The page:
Pet Safety Guidancefpsadmin2019-02-22T12:32:59+00:00
If your pet is coming along with you, make sure they’re safe in the car. Pets that aren’t strapped in could be a distraction to the driver and could be badly hurt if you’re in an accident.
A pet seat belt or a secured pet carrier will help to keep everyone safe.
Remember not to leave your pet unattended in the car. Temperatures inside can rapidly reach extremes, which can lead to heatstroke. “Not long” is too long.
Injuries, incidents and first aid
As well as looking out for the first aid tent for humans, make sure you know where to find our pet first aiders too. In case of emergency, it’s also a good idea to take the phone number of your local vet. If your dog has any signs of illness or is acting unusually while at the event, check in with our veterinary staff. In an emergency, always seek veterinary attention straight away.
During the excitement of the event, don’t forget to keep an eye on your pets. Make sure they don’t pick up, chew or swallow anything that could cause them problems such as discarded food, rubbish from bins, or anything sharp. Alcohol is dangerous for pets, so keep your drinks out of reach of thirsty pooches.
There will be plenty of other pets to make friends with at the show, but even if your pet is friendly it’s important to bear in mind that other pets, especially if they are different species, may be more nervous or wary when approached by a stranger (pet or human). Always check with the owner of the other pet before allowing yours to interact.
If you have a dog, it’s probably best to keep it from interacting with a cat or a small pet, and vice versa. We don’t want anyone to be made into an accidental snack, and even if your dog or cat is friendly it could be very stressful to the smaller pets which act as prey. Respect any areas where a certain type of pet aren’t allowed – this is for the safety and comfort of other types of pet. There will be marshals who can keep an eye on your pet if you do want to explore these areas.
If you are concerned your pet is nervous or may react badly to being approached then don’t worry about asking other owners to make sure their pets steer clear. You can also get a collar, lead or tabard that explains that your dog is nervous, or use a ribbon or notice on your carrier or harness for other pets, so other owners know to stay at a polite distance. If you know your pet will find the busy environment of the event super-stressful, it may be better to arrange for them to stay at home with a pet sitter while you soak up the atmosphere – they’ll get half the story in scents when you get back anyway.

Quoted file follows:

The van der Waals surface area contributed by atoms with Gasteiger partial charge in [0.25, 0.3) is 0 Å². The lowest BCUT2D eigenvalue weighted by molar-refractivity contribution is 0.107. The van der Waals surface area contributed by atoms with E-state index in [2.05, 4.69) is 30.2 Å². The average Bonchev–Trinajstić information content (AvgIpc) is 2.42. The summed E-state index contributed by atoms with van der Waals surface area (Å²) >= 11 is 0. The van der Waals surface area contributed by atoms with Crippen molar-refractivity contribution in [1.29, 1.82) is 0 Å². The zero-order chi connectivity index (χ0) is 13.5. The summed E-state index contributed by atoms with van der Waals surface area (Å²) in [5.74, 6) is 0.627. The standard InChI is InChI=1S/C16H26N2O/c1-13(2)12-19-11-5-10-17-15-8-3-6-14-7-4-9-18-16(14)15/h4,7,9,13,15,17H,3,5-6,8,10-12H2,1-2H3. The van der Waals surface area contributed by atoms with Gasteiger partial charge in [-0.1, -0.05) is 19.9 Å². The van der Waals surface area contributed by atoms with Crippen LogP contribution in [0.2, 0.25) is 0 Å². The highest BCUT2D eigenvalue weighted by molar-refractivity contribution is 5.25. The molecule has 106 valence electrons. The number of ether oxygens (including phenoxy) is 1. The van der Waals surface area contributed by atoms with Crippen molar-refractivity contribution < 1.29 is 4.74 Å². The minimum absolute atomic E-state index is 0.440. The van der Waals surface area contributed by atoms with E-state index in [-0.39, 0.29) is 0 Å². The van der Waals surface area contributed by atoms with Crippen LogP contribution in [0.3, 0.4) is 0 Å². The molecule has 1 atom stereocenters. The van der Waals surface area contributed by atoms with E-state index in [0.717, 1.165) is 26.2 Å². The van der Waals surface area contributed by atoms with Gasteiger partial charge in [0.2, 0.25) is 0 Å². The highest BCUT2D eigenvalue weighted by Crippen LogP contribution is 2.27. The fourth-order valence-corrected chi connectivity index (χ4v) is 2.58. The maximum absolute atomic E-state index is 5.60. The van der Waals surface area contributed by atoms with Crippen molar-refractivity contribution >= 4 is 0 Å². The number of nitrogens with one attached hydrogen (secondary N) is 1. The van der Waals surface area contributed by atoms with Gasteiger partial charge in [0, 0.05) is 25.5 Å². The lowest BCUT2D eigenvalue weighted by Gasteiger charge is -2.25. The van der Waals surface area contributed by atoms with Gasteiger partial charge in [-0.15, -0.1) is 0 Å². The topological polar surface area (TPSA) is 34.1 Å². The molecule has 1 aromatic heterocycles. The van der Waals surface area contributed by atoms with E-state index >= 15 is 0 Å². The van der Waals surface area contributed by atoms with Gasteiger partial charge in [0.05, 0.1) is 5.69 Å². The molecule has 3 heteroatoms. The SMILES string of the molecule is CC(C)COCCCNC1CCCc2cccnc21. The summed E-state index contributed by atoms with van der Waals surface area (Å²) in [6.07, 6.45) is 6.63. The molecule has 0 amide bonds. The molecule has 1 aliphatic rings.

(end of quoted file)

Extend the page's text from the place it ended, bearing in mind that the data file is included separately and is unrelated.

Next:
Make sure your dog has a secure collar with an ID tag and a strong lead. Dogs can easily pull out of loose-fitting collars; make sure they are secure so there are no escapes! Some dogs and other pets might prefer a harness.
There are a few areas where only certain types of pet are allowed: in this case you can safely leave your pet with one of our marshals to explore these areas. Someone should stay with your pet at all times – don’t leave pets tied up and unattended in any area, as they could be an easy target for thieves.
Please keep your pet suitably under control while you are at the event. For dogs, this will generally mean being on the lead at all times. For smaller dogs, cats and other small pets, you could have them on a lead or you could choose to carry them in a secure and appropriate buggy, carrier or bag.
And don’t forget to pack the poo bags – any poo must be picked up. Pop outside regularly so your furry friend can relieve themselves too, and be aware that cats may not be sure where to go to the toilet outside the house.
Make sure your pet’s vaccinations are up to date. Pet-friendly areas will have a lot of pooches and other pets passing through, so the risk of the spread of infectious diseases is higher if your pet is unprotected. Treatment for fleas, ticks and worms is highly recommended too, so you don’t bring any stowaways home!
Subtle signs of stress
The exciting atmosphere of the show and meeting lots of new people and pets might be overwhelming to some pets. Even if your pet is usually sociable, make sure to plan regular breaks in one of our quieter areas to allow them some down-time.
Subtle signs of stress in dogs include licking their lips, yawning, turning their gaze away, and a low and slow tail wag. Other species such as cats show much fewer outward signs of stress, but flat ears, a swishing tail or trying to hide are all signs your cat might be feeling overwhelmed.
If you see any of these signs in your pet, it may be best to give them a time out from socialising. After showing these subtle signs, dogs can quickly progress to more obviously expressing their discomfort e.g. growling, snapping or even biting. Similarly cats can lash out when they feel threatened. For everyone’s safety and happiness, we never want a pet to feel threatened enough to bite so spotting warning signs early and withdrawing so your pet can calm down can help to stop escalation.